In September 1993 I traveled to the Czech Republic, with a curiosity about post-cold war Eastern Europe, and allured by American media-hype calling Prague the "Paris of the 90's". I quickly found work with the Black Box Theatre Company, the longest running English-language theatre company in the Czech Republic. In addition to teaching improvisation workshops and participating in a night of TheatreSports, I directed three plays for Black Box, including one that I took over after the director fled town. The plays were Alenka In Wonderland (described below), Agathamania by Arnost Goldflam, and Karhan's Men by Vasek Kana (a Soviet-era communist propaganda play--this is the one the director ran out on!)  I also got to play a robot in Karel Capek's legendary R.U.R. (Rossum's Universal Robots), the play that introduced the word robot into the global vocabulary. Ahhhh, Prague!

Alenka, left, meets Alice, right. (Photo taken in the Roxy Theatre, Prague.)
Alenka walks through the Wonderland world unseen by the other characters.
Alice at the Mad Tea Party. (This production was in a classroom of  the one high school we played.)
A tableau for the "Pig and Pepper" scene. The sign reads "THEY'RE EXACTLY LIKE PIGS." (This production took place in a school courtyard.)
Alenka rewards an audience member with a chocolate bar.
Alenka passes her English exam and is made a Queen.
Alenka In Wonderland
As a director looking for work, I had the good fortune to wander into an experimental Black Box project funded by the British Counsel. The Black Box wanted a bilingual play, in English and Czech, to play for students learning English in Zakladni Skoly (grade schools) around Prague. The play would have to be simple enough for students to follow, yet exciting enough to generate enthusiasm for learning English.  The result was an original bilingual adaptation of Lewis Carroll's Alice in Wonderland  and Through the Looking Glass, called Alenka In Wonderland (a word-play combining the English and Czech titles of Carroll's work). This production featured an international cast of 11, including 4 Brits, 1German, 3 Czechs and 3 Americans. In addition to touring ten schools, we played for adults in two Prague theatres.

The concept for the show was this: Czech Alenka falls asleep while doing her (boring) English homework one day and wakes up in the English speaking world of Alice and Wonderland. Because she can't understand things, she relies on the the audience to translate for her. To do this, we used a bifurcated Alice character (Alice/Alenka), with a Czech actor playing Alenka, and a British actor playing Alice. Alice existed only in the Wonderland world, and Alenka floated through each scene unseen by all of the Wonderland characters except Alice. Thus, Alenka could act as narrator/translator/mediator between the Czech-speaking audience and the English language parts of the play.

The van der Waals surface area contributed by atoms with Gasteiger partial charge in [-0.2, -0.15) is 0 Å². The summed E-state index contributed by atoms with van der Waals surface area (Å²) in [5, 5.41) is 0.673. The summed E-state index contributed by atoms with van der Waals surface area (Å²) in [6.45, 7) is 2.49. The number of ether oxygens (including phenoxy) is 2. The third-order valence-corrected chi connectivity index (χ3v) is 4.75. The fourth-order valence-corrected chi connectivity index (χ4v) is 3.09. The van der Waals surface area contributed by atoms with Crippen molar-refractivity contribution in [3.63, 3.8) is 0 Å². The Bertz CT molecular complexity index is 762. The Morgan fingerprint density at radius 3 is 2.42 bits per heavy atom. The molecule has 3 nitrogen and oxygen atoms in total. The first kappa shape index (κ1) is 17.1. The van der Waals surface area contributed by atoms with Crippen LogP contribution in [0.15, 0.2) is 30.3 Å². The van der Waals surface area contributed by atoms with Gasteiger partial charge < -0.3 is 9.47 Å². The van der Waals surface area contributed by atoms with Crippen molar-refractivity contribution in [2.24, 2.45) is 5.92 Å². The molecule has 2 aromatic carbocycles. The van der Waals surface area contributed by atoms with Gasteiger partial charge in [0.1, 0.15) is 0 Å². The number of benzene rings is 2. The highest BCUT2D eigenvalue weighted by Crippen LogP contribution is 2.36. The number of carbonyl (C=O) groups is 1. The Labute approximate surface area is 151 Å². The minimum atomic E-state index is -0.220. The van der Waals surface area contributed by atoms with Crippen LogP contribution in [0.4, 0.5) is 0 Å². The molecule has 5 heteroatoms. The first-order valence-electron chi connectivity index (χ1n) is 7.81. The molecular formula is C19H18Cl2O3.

Each performance of Alenka was different. The show had 11 possible scenes, 5 of which would be performed in a short version of the show. (We played all 11 scenes in the two Prague theatres.) A typical short version show would look like this, with the titles in green being the scenes played, and the titles in red the scenes not played:
Down the Rabbit Hole
Caucus Race Caterpillar
Pig and Pepper Queen's Croquet Mad Tea Party
Humpty Dumpty Tweedle Dee and Dum White Knight
The Trial Queen Alenka

Which scenes were to be played was determined by a random audience member, who would translate a line from the next scene. We did this thusly: At the end of each scene the action would stop, and the actors would freeze in two or three tableaux, each tableau holding up a placard with a line from that scene, ex. "It was the best butter"(Mad Tea Party). Alenka would, in Czech, plead with the audience to help her translate one of the cards. When an audience member would translate a line from a scene, that scene was played, and the translator was rewarded with a bar of chocolate. (Mars was one of our sponsors!)  We found that the first time this translation game occurred, we had one or two tentative hands being raised, but by the final translation almost every hand was in the air with the hopes of getting that Mars Bar!  An aside: in one of our performances in the Roxy Theatre, we had to hold the show for two actors who were sick in the bathroom, having overdosed on chocolate bars. 

The final scene of the play was the only one in which Alenka "broke through" into Wonderland and interacted with the other characters. If the play ended with The Trial, Alenka would be spotted by the King mid-way through the scene, and then put on trial for not speaking English. If Queen Alenka was the final scene, Alenka would pass a very silly English test given by the Red and White Queens and be rewarded by being made Queen Alenka. 

This production was by far one of the more challenging directing experiences of my life, mainly because of the logistics of working with eleven cast members, all of which were working odd hours, and none of which spoke a common language. We conducted rehearsals in Czech and English, with my assistant director, who also played Alenka, serving as translator. Alex Gammie of the Black Box did an incredible job of scheduling and moving the production from venue to venue amidst the chaos of post-communist Prague. I commemorated my strength at having survived directing Alenka in Wonderland, by having a Czech star permanently inscribed on my arm; i.e., I got a tattoo in a bar.